Renault-Nissan to use Android system in its dashboards
The Renault-Nissan-Mitsubishi alliance, one of the world's top-selling automakers, has decided to go with Google's Android operating system to run its dashboard information and entertainment features.
The change, which won't roll out until 2021, means that users will get Android features such as Google Maps, Waze and the hands-free Google Assistant, without having to connect a phone. They'll also be able to download auto-specific apps, such as those that find and pay for parking spaces, from the Google Play Store.
It's a sign that automakers are starting to choose sides in infotainment software, deciding between developing their own systems or going with an established company that's familiar to customers.
Most automakers already let users link their Apple or Android phones to car systems through Android Auto or Apple CarPlay. But using the Android operating system will open
cars to over-the-Internet infotainment software updates and integration of Google Assistant voice commands into some car functions such as windshield wiper controls, the companies said.
Since the operating software can be continually updated, the system will be able to handle communications with other vehicles or infrastructure such as traffic lights when those features become available, said Kal Mos, global vice-president for connected vehicles for the Nissan-Renault-Mitsubishi alliance.
The change also opens cars to a universe of app developers, Mos said. "Once you offer that platform, that capacity, people will start coming up with things we don't think about today," he said.
Owners would have to choose from apps that are approved for automotive use that minimise distraction, said Patrick Brady, Google's vice-president of engineering for Android. "Any app that gets into the store goes through multiple iterations to make sure this can be used in the car," Brady said.
Although Android powers 80 per cent of the world's smartphones, those with Apple iPhones need not fear the system, the companies said. They still will run Apple CarPlay, just as automaker systems do now, they said.
Other automakers, such as Honda, Volvo and General Motors, already run Android in their operating systems, although they aren't as advanced as what the Nissan-Renault-Mitsubishi alliance will do, the companies said.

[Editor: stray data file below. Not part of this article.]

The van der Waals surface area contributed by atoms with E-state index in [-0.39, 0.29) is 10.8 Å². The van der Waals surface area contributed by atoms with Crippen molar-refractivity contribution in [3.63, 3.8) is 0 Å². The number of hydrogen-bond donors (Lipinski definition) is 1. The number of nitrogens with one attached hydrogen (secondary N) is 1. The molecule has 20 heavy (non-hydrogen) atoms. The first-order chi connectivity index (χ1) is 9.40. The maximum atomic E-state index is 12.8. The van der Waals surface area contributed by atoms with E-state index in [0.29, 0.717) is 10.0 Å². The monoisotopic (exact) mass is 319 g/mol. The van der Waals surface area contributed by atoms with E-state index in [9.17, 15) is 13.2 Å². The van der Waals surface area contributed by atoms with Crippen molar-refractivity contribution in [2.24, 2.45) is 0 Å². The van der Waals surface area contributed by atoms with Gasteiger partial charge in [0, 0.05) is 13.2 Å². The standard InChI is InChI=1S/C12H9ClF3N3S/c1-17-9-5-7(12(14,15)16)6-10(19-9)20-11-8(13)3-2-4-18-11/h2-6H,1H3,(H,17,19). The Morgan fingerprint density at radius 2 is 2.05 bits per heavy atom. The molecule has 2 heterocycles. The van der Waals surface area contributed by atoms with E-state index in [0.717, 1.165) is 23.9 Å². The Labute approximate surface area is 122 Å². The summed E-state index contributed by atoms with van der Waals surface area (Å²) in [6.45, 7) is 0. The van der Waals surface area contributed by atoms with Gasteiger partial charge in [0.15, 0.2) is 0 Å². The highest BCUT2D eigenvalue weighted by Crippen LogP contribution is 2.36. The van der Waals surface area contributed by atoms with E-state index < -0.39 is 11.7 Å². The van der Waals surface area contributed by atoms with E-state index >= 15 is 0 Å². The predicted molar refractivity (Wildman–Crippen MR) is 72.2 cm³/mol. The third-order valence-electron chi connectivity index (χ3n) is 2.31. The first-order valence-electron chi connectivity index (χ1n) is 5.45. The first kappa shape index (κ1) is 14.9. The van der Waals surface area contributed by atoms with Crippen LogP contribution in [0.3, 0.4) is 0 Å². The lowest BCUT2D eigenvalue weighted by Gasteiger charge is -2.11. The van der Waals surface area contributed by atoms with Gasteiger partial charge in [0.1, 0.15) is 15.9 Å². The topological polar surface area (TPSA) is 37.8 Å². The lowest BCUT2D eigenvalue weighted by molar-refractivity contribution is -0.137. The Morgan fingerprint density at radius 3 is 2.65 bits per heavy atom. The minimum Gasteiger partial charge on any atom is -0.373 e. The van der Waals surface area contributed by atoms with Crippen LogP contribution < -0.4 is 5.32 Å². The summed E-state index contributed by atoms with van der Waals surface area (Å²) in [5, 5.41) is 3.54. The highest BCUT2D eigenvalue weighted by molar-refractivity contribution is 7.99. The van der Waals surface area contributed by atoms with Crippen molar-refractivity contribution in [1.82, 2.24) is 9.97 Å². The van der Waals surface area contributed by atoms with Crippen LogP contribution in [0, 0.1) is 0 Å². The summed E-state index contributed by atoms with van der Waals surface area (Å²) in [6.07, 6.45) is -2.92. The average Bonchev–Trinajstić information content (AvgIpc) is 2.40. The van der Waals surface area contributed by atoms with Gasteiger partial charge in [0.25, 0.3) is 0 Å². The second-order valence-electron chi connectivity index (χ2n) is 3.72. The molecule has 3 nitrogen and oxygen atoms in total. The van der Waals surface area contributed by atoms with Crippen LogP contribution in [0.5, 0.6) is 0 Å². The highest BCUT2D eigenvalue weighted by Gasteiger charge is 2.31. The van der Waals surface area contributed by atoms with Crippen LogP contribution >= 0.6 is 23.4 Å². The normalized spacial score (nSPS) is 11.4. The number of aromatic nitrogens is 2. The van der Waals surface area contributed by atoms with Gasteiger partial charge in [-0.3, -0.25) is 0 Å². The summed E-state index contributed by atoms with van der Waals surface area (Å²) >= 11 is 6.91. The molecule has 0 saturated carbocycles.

The brands are looking at cost for the system, and there will likely be a monthly fee.
Currently, automakers have somewhat clunky voice-recognition systems that often take several steps to complete a simple command, said Sam Abuelsamid, an analyst for Navigant Research. But as more cars become linked to the Internet, automakers are finding suppliers who have better systems that can be updated, he said.
The next generation of Android should have much better voice recognition than anything now in the auto industry, he said. "It'll be more natural language; that's going to make it a lot better and easier for consumers to use," Abuelsamid said.
The system also will let Google Maps and Google-owned Waze gather data about speed and traffic from more vehicles as more cars are equipped with Android, Abuelsamid said.
The technology partnership with Google is part of the Nissan-Renault-Mitsubishi alliance's wider effort to wirelessly connect cars to online "cloud-based systems," allowing automakers to gather data, diagnose problems and update vehicle software remotely.
The Renault-Nissan-Mitsubishi group sold a combined 10.6 million vehicles last year and aims to raise that to 14 million by 2022. It's among the top three automakers in the world.
Shares in navigation system maker TomTom plunged 23 per cent to €6.52 Tuesday on the Amsterdam stock exchange after the announcement, as investors feared that the Dutch company's sales could be hit hard by the decision.